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Do I need slippage on limit orders?

To try and replicate real world slippage - Do I need to add slippage on limit orders?

I get market orders, but limit orders should fill for what your limit is... right?

6 responses

I also have questions here - is it even possible to put slippage in live trading orders?

@Tyler

Yes, you should probably add (or just keep the default) 'slippage' model for limit orders. Slippage not only refers to the calculation of a realistic price but also a realistic volume. Check out the documentation https://www.quantopian.com/help#ide-slippage.

The slippage method also evaluates if your order is simply too big:
you can't trade more than market's volume, and generally you can't
expect to trade more than a fraction of the volume. All of these
concepts are wrapped into the slippage method.

It's true that a limit order won't fill for anything worse than the limit price. However, they may fill BETTER than the limit price. That price is based upon the slippage model.

@ QQQ
'Slippage' is purely a backtesting construct. In live trading, any slippage functions are disregarded. In live trading, the algorithm doesn't calculate the expected price and volume (ie the slippage). In live trading, the actual broker trade data is used. You can 'put' code in for slippage in a live traded algorithm (or more likely simply leave it in from your backtests) but it will have no effect.

@Dan - I've found where my $5,000 XIV order was spread out on default slippage. There is no way this would happen in live trading as this ETF is super liquid, especially with only a 5,000 order.

The default slippage model has a lot of basis in real world results (see https://blog.quantopian.com/accurate-slippage-model-comparing-real-simulated-transaction-costs/ ) though it does have limitations. It's probably over aggressive in spreading out trades across multiple bars especially with liquid stocks. However, what that spreading out can do is determine a more realistic 'average actual price paid' even though in live trading that may have all traded in a single bar. Another result of spreading out (especially with limit orders) is to guesitmate when the order actually fills. If it takes 20 bars to fill an order in backtesting using the default slippage model, then in live trading one can be reasonably sure the order will have filled in 20 minutes (even though it may have filled in a single bar).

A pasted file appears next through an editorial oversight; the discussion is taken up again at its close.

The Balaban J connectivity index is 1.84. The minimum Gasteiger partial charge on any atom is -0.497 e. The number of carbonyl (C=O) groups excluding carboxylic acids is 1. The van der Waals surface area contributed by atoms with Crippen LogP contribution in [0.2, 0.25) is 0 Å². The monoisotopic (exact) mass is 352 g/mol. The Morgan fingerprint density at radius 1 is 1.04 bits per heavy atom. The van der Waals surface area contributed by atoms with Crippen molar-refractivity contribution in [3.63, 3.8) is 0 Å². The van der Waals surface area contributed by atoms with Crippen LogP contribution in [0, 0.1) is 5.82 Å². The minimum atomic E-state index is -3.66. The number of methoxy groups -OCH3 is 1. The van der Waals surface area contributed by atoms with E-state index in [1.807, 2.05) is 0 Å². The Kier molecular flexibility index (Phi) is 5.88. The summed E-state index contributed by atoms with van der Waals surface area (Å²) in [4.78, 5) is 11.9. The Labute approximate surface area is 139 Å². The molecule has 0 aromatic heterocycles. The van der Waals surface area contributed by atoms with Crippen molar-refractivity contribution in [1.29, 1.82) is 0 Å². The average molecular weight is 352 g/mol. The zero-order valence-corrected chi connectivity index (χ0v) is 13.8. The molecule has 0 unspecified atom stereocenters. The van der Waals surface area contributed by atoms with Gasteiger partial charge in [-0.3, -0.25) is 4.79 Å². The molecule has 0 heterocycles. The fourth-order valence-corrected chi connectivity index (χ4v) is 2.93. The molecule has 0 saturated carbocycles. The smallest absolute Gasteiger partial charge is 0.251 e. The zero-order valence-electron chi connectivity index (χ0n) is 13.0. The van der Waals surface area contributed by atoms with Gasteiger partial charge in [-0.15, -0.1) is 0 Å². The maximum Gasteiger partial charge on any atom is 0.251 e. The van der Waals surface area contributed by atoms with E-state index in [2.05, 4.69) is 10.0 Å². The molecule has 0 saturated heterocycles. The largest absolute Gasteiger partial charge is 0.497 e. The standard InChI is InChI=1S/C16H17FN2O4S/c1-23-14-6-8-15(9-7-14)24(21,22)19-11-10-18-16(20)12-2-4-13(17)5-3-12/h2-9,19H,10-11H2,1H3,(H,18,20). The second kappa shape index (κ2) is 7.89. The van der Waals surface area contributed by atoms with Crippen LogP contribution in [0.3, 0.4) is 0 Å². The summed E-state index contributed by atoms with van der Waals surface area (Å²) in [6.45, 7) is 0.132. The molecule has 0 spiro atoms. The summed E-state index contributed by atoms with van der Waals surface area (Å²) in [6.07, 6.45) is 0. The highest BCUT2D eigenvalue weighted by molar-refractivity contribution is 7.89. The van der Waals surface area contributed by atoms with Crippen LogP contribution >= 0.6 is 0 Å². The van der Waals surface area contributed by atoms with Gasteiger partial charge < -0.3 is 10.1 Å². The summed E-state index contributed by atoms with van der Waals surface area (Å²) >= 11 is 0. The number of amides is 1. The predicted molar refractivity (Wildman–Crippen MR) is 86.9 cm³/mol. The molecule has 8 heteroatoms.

The 'spreading out' won't affect most algorithms unless one is buying and selling minutely quite a lot. If that's the case then one can always set a higher volume limit on the slippage model. Though, changing it would probably just rely on ones 'hunch' as to the best value. The only true test is by live trading the algorithm.

"There is no way this would happen in live trading as this ETF is super liquid, especially with only a 5,000 order"

XIV wasn't always 'super liquid'. If you are looking at backtests from 2011-2013 the volumes weren't nearly as high and an order could easily be spread out across multiple bars with the default model (see attached notebook). This is one of the dilemmas of backtesting. We are using past data to infer future performance. However, we all know that 'past performance does not predict future performance'. A big assumption in backtesting is that the future data will be like the past data. With new ETFs especially, the first year or so after inception, the volumes are typically very low (until the market begins to accept them). That past data will NOT represent future data very well.

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Hi Dan,

Regarding your comment about XIV liquidity, looking at the ETN's volume alone does not tell you the whole picture. The liquidity of ETF/ETNs are dependent on their underlyings' liquidity, in this case VIX futures. It is possible for thinly traded ETF/ETNs to have very high liquidity if their underlyings have sizable volume. VIX futures daily average volume is about $5 billion (for context, SPY's daily average volume is about $28-30 billion). As such, I do not believe the default slippage model is appropriate for all ETF/ETNs. It is most accurate only for individual stocks IMO.

You can read more here: https://am.jpmorgan.com/blob-gim/1383272223898/83456/1323416812894_Debunking-myths-about-ETF-liquidity.pdf

@Dan Whitnable

minutes_to_trade = 5000 / (day_pricing.mean_minute_dollar_vol * .025)  

I see you are taking the mean minute dollar volume.. and seeing how much volume there was to sustain an order of 5000 shares. the * 0.25... what does 0.25 represent?